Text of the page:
“Goodbye summer, hello”… out-of-season summer song?
Despite her talent and her Voice triumph, nothing seems to be going right for Danielle Bradbery on the radio these days. “Sway,” which I labeled as one of my favorite songs of 2017, only made it to #47 on Billboard’s airplay chart, and “Worth It” sputtered out at #46 earlier this year. Now Bradbery’s team seems to have adopted a “if you can’t beat ’em, join ’em” philosophy, teeming with hitmaker Thomas Rhett to release “Goodbye Summer,” which is basically an alternate telling of Luke Bryan’s “Sunrise, Sunburn, Sunset.” Unfortunately, I’m no more interested in Bradbery’s tale than I was in Bryan’s, as it’s an uninteresting song that feels slightly out of season despite the misleading title.
The production here does a nice job striking a balance between the positive and negative vibes that do battle here. There aren’t actually a lot of instruments to speak of here, with a dobro a mix of real and synthetic percussion doing the heavy lifting and some electric guitars added for some extra noise and volume on the choruses. The instruments themselves are pretty bright and bring a decent amount of energy with them, but they’re countered with a ton of sharp and minor chords that dampen the mood and create a real sense of tension within the mix. This decision accentuates the central conflict of the song really well, balancing the euphoria of summer with the reality of the coming fall. It’s a well-executed maneuver, and I’d go as far as to label it the best part of the track.
I’ve spent a lot of words gushing over Bradbery’s vocal talents, but this performance is my least favorite of the songs I’ve reviewed. I’ve criticized many a song for being a key too low for its artist, but this might be the first one I’ve heard that’s a key too high, pushing Bradbery far into her upper register at times and robbing her voice of its usual power and clarity. A song this lightweight can get away without a lot of power, but the clarity loss is really glaring—there were a couple of lines where I had no idea what she was saying (“hello summer, goodbye to maaaaarrrrr”?). Her smooth flow and earnest charisma are still here, of course, but compared to her last few singles, this performance falls a bit short. (For his part, Rhett’s performance mirrors Bradbery’s: Believable and effortless, but runs into some trouble when he attempts to climb the vocal ladder.)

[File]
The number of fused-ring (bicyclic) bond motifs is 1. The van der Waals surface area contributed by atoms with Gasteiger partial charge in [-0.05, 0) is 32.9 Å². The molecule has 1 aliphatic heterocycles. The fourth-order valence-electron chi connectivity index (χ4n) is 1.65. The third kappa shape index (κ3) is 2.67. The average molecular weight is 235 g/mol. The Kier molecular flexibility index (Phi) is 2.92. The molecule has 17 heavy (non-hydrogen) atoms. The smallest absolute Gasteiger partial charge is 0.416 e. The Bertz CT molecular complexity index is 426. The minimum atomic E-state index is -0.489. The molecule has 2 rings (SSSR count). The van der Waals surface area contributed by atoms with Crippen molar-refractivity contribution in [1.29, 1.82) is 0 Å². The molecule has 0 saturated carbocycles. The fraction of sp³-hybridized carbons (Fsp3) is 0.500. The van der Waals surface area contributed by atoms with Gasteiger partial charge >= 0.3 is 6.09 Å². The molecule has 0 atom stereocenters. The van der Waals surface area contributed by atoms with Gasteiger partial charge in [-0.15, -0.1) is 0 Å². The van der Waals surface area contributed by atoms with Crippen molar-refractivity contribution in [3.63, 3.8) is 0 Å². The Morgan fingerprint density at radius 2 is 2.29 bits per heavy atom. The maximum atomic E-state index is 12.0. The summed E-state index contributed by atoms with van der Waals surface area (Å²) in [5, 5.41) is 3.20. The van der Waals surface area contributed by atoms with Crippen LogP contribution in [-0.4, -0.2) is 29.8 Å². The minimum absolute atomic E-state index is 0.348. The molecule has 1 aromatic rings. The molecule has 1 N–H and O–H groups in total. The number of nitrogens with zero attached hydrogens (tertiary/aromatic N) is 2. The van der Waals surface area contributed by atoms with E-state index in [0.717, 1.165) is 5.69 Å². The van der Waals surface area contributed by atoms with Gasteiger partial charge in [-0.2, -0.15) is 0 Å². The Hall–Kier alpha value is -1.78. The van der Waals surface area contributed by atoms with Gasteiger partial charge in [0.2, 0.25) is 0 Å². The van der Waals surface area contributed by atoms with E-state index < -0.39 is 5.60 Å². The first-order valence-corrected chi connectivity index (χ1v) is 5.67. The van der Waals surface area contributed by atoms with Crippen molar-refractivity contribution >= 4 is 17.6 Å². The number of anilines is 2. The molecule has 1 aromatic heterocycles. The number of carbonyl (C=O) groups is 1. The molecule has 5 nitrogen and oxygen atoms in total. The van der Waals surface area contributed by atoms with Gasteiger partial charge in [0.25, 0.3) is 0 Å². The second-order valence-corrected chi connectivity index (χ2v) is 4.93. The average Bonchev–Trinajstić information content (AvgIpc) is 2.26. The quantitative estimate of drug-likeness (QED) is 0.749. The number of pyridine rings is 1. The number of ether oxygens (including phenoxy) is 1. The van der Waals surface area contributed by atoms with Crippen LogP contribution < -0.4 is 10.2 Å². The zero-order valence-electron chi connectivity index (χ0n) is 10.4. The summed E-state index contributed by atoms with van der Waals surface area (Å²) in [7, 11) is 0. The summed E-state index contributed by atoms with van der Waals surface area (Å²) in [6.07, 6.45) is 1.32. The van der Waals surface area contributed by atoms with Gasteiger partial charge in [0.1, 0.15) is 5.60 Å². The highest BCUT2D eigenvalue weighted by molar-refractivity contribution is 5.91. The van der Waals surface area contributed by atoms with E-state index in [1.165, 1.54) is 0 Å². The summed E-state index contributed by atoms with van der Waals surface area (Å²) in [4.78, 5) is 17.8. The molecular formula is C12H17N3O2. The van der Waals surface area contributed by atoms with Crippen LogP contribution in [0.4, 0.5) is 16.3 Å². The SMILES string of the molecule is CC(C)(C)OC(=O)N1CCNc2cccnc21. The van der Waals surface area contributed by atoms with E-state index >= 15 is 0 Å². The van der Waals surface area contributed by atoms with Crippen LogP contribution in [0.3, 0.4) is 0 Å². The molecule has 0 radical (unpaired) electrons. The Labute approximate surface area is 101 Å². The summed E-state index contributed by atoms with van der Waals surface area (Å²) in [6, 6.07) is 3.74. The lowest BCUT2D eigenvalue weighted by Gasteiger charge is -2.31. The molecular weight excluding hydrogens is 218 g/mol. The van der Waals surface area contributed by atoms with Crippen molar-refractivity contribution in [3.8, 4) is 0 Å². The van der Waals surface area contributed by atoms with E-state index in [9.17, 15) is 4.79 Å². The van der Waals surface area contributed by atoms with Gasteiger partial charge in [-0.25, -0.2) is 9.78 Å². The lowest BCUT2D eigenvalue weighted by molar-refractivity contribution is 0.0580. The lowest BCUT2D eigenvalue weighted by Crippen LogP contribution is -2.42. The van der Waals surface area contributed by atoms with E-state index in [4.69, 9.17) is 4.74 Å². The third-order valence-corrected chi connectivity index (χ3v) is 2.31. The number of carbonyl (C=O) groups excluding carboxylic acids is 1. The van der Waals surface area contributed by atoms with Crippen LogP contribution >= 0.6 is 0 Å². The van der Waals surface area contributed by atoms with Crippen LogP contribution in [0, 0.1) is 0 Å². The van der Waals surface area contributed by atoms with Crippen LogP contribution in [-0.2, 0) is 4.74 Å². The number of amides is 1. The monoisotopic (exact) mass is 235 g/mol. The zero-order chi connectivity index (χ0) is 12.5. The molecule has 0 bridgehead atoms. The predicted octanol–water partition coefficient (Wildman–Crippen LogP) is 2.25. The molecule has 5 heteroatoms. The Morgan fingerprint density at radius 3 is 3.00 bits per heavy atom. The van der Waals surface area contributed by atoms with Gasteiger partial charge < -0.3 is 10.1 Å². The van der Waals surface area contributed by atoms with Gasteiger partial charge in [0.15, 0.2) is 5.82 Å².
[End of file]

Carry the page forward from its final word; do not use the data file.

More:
The lyrics are just what you’d expect from a paint-by-numbers summer fling song: Two people meet, share a memorably-romantic summer, and then mourn when both fall and reality return. Setting aside the utter lack of subject novelty for a moment, the biggest problem here is that we get absolutely none of the details that tell us why the summer was so memorable, as Rhett’s middle verse focuses mostly on the question of time. As boring as Bryan’s song was, at least it gave the listener enough detail to let them visualize the house and the bonfires and the actual romance. Here, we get a few tidbits on the arrival and departure, and that’s it. There’s just nothing in the writing for the listener to latch on to, and as a result the song winds up feeling like an inside joke that the audience isn’t privy to. Toss in a misleading title and a surprisingly weak hook, and you’ve got yourself a song that will be forgotten before the leaves change color.
“Goodbye Summer” is easily the weakest Danielle Bradbery single I’ve reviewed so far, as its individual pieces just don’t fit together at all. The production tries its darnedest to set the proper mood, but the underwhelming vocals and vague writing fail to move the listener and keep the song from leaving an impression on its audience. I’d label “Sunrise, Sunburn, Sunset” as the better of the two tracks, and if you can’t beat a boring song like that one, you’ve got a serious problem.
Rating: 5/10. Don’t bother dragging out your goodbye to summer for this one.